The Party opens with Kristin Scott Thomas sticking a gun in our faces. That’s honestly not so bad. There are plenty of worse people who could stick a gun in our faces. If actor Miles Teller stuck a gun in my face, I’d be like, “What the actual frick, Teller?! Get the hell out of here! By the way, try all you want to tackle mature roles. You’re only convincing as a frat boy.” I know that’s mean, but I don’t want Miles Teller’s gun in my face. Ever. Kristin Scott Thomas, though? I’m kind of okay with it…

Sorry for going off on a thing. This film is just really hard to write about without spoiling the best parts. Full disclosure: I might need to go off on a few “things” to make my word count. If that turns you off from reading this review, so be it. Nobody is making you read this. I mean, it’s not like Kristin Scott Thomas is putting a gun to your head.

The best way to review The Party is to simply tell you that if you’re already interested in the film, then you’ll probably love it. Whatever got you excited for The Party in the first place ends up being the best version of itself in the film. Do you love the cast? Every performance is great. Are you intrigued by the premise? The twist and turns are genuinely surprising. Are you a fan of dark comedy? The Party is funniest when it’s bleak.

Clocking in at somewhere around 70 minutes—which is the best runtime for small films but writer/director Sally Potter is one of the few filmmakers thoughtful enough to figure that out—never wastes a moment. Even if The Party isn’t necessarily on your radar, anyone who walks in blank will likely still enjoy the sheer craftsmanship on display.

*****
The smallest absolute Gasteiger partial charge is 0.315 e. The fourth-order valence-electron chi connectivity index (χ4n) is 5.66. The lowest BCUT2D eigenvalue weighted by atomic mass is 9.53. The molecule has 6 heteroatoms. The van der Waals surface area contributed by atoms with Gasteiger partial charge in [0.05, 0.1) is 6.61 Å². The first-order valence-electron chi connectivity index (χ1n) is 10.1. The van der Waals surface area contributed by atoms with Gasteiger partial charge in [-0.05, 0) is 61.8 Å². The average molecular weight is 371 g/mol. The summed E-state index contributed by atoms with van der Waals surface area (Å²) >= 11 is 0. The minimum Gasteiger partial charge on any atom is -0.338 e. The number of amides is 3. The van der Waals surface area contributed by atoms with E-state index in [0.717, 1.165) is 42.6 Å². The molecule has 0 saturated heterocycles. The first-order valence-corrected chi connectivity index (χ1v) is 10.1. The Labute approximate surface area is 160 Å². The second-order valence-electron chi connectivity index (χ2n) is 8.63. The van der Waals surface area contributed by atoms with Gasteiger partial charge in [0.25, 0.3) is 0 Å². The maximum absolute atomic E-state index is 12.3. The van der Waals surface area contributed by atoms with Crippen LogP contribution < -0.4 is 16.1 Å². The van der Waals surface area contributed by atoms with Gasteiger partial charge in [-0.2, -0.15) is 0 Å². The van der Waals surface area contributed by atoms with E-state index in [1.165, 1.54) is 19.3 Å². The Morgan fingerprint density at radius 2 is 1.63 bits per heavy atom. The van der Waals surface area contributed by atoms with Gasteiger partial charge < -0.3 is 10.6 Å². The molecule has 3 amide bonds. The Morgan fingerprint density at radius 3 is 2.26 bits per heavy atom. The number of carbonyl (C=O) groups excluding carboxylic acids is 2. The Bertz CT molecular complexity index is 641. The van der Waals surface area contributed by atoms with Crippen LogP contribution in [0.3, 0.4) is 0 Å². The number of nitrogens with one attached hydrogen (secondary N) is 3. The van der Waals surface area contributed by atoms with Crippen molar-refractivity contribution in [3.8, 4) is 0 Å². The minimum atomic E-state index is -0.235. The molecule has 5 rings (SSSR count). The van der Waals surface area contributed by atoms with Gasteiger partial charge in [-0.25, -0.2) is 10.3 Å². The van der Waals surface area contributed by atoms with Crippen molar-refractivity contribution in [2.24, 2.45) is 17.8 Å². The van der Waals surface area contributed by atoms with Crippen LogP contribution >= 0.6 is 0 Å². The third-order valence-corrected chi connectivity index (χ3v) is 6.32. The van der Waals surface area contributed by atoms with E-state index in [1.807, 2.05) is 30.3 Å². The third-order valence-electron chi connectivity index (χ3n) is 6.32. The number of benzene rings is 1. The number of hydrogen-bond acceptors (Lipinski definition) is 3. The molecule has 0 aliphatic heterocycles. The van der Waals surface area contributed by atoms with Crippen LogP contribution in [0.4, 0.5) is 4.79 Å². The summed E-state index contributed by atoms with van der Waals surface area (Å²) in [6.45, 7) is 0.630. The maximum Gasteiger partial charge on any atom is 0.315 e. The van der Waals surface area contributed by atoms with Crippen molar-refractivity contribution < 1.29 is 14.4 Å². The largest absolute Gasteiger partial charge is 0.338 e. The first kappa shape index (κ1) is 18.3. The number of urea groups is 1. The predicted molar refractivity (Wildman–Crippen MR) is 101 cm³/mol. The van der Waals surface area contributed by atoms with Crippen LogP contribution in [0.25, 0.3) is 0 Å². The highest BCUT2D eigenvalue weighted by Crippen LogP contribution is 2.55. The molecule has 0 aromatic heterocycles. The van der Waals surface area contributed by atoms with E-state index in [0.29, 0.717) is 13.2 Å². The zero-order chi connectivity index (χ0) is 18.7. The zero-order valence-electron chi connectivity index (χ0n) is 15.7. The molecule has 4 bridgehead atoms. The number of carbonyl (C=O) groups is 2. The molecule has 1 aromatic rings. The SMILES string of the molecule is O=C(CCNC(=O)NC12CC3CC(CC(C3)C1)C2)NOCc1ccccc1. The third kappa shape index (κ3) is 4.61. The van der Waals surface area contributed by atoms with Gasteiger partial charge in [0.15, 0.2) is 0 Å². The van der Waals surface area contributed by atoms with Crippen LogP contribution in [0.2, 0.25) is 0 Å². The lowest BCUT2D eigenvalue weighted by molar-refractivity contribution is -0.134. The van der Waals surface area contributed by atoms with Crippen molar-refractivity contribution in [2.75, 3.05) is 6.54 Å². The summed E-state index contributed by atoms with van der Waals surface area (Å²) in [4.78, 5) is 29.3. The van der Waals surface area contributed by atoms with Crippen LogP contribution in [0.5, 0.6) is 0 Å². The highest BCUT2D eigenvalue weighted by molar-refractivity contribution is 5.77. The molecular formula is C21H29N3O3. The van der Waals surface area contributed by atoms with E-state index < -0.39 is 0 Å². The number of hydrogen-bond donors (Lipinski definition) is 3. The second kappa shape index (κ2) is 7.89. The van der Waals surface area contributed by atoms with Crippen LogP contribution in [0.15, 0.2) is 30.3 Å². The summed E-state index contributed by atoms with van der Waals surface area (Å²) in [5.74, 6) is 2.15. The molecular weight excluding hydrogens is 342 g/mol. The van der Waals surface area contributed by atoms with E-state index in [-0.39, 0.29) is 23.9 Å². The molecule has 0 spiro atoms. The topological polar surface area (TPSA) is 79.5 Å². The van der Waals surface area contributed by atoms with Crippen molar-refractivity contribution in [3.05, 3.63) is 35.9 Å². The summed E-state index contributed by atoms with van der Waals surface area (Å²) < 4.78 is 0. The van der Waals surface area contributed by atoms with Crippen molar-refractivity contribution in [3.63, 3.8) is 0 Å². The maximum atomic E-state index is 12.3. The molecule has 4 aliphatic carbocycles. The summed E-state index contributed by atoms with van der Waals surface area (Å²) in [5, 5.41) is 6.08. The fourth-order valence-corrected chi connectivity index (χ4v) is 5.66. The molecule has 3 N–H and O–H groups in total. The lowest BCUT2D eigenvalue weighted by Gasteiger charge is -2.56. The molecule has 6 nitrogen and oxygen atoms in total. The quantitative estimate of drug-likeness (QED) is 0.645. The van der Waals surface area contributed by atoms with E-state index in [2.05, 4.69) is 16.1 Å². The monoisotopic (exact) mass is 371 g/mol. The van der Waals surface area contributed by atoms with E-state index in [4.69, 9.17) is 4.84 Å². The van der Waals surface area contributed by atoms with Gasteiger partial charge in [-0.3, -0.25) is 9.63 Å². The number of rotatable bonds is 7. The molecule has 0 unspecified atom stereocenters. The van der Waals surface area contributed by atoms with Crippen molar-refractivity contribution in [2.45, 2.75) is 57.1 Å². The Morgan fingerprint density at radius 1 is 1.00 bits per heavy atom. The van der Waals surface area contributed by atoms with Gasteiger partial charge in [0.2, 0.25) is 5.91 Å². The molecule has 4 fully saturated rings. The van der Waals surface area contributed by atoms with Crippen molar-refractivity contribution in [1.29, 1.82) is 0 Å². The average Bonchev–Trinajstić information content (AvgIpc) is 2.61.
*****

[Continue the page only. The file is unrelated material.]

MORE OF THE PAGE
The films gears up shortly after we see Thomas packing serious heat. She plays Janet, England’s new Shadow Minister of Health who’s throwing a celebratory party for her closest friends. April (Patricia Clarkson, my favorite of the bunch), a cynical American who disapproves of Janet’s parliamentary politics, arrives with her new boyfriend Gottfried (Bruno Ganz), a spiritual healer who’s too naïve to be a proper charlatan. Except that doesn’t stop him from trying to convince Bill (Timothy Spall), Janet’s husband with a terminal illness, that he can’t be healed with modern medicine. Martha (Cherry Jones), a prominent LGBT feminist scholar, and her newly pregnant wife Jinny (Emily Mortimer), work through relationship problems that are only exacerbated by that chaos that eventually unravels.

They’re all close friends, but the head-scratcher of the guests is Tom (Cillian Murphy), a conservative banker who only knows these people through his liberal wife. Tom places himself firmly at the center of the films intrigue when he shows up sweating profusely and carrying the gun that Thomas ultimately points at us. Whether Tom is an assassin, a jilted lover or a barely lucid drug addict, I’ll leave for you to find out. As Potter’s script constantly puts the get-together in new contexts at a surprisingly fast pace, the film eventually comes full circle in a way that doesn’t feel like the script is trying to wrap things up in a tidy little bow. I’ll stop there. Don’t worry. If you think you already have a vague idea of where the film is headed, just trust me that you don’t.

Potter’s film also gets bonus points for the most satisfying ending I’ve seen recently. It probably wouldn’t sound like much if I described it. In the context of a film that keeps constantly changing context, this extra bit of context that finally completes the picture makes for a hearty belly laugh. Hey, look at that! I didn’t really go off on any more tangents and I didn’t spoil the film. I’m proud of myself. So proud of myself that this calls for—ahem—a celebration… Okay, I’m no longer proud of myself. What a terrible joke. Sorry. Still, go see The Party.


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